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How to Get a Teaching Job: 3 Proven Ways

Donzo Morton

Finding a job teaching in this economy is harder than ever, and nothing is worse than spending four years of your life and tens of thousands of dollars preparing for a career that doesn't seem to need you. Though the climate is difficult, don't despair.

Success comes to those who are dedicated and persistent, not those who show passing interest and quit easily. If you really want to find a teaching job, you're going to have to try put full effort into the job search process and try as hard as you can.

Here are three proven ways for you to learn how to get a teaching job.

How to Get a Teaching Job: Be Aggressive

In the cases of love and the job hunt, there is a fine line that runs between pushy and persistent, but you'll find more success occasionally crossing the line than never approaching it. Don't let your fear of bothering "them" prevent you from realizing your dreams.

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"They" are paid to answer your questions and respond to your queries, so let them do their jobs. Make them tell you "No." Don't just assume that they mean "No," otherwise the answer will be "No." Send a thank-you letter after the first interview, and if they don't callback, call them and ask what the status on the position is. Sometimes, the prize goes to the contender who wants it the most.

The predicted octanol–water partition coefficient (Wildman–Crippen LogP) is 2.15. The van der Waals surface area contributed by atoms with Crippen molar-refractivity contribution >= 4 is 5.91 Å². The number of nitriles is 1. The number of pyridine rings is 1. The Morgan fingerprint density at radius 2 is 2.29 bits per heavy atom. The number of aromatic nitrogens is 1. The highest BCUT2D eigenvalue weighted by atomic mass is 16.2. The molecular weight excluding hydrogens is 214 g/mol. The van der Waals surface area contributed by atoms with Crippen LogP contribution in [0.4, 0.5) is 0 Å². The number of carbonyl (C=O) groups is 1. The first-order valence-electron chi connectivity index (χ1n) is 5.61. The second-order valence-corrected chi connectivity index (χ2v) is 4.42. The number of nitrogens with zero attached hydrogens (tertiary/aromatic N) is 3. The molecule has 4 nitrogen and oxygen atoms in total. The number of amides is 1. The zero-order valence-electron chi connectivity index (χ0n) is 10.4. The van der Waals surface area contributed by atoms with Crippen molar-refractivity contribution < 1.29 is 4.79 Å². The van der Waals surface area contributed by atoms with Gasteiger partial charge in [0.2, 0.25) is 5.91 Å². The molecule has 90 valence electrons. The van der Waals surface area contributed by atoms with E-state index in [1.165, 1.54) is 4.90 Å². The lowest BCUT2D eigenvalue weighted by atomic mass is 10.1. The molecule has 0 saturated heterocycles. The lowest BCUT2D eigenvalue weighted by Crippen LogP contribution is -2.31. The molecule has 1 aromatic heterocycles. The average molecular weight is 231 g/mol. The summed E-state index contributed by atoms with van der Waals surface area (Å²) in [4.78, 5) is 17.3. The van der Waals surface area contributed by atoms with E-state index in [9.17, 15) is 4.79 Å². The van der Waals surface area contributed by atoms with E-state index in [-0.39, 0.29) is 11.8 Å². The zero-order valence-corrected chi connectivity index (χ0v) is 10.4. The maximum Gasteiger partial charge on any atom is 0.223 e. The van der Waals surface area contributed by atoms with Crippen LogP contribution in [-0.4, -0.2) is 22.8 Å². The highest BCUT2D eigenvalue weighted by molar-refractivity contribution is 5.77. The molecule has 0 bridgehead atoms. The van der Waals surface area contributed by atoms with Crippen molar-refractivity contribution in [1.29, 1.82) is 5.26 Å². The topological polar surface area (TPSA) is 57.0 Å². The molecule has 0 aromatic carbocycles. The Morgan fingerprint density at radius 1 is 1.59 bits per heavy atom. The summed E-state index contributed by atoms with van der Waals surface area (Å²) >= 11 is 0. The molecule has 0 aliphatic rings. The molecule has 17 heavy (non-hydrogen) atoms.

Be humble and polite, but be persistent. They won't blame you for trying, and if the job slips through your fingers, at least it won't be because you didn't reach for it.

Pick Up Your Phone

With the convenience of email, many job seekers are solely using their computers to contact schools. But while digital communications continue to replace the analog technologies of yesterday, something is lost in the transition. Don't underestimate the power of a telephone call. There is an intangible human quality realized in voice communication that is not expressed in text.

Years of spam emails have also conditioned people to be suspicious of unsolicited messages. These feelings may lead an administrator to not read past the subject line of your cut-and-paste email. Contrarily, if you manage to get him or her on the phone, his or her ears will be open. Though an email may forever go unread, a hand delivered envelope demands some level of physical attention. All of this does not mean that you should be a technophobe, however. Rather, if you have not already done so ...

Upgrade Your Info

Have a phone number, email, and web address clearly posted at the top of your resume. Be sure to direct the recruiter's attention to the web address.

Don't have a website? Start a free blog and slap some information about yourself on it. Your blog will be on a subdomain, but plenty of administrators don't understand the difference between a domain and a subdomain. Though they will probably never visit the page anyway, having a web address on your resume will make you look techie. Just in case they do visit, however, put some content on your page. At the minimum, include your contact information and links to your resume.

Finding a job teaching in these days of shrinking budgets may be difficult, but these are things that you can do to immediately improve your chances of getting hired.

What tips do you have for how to get a teaching job? Share in the comments section!



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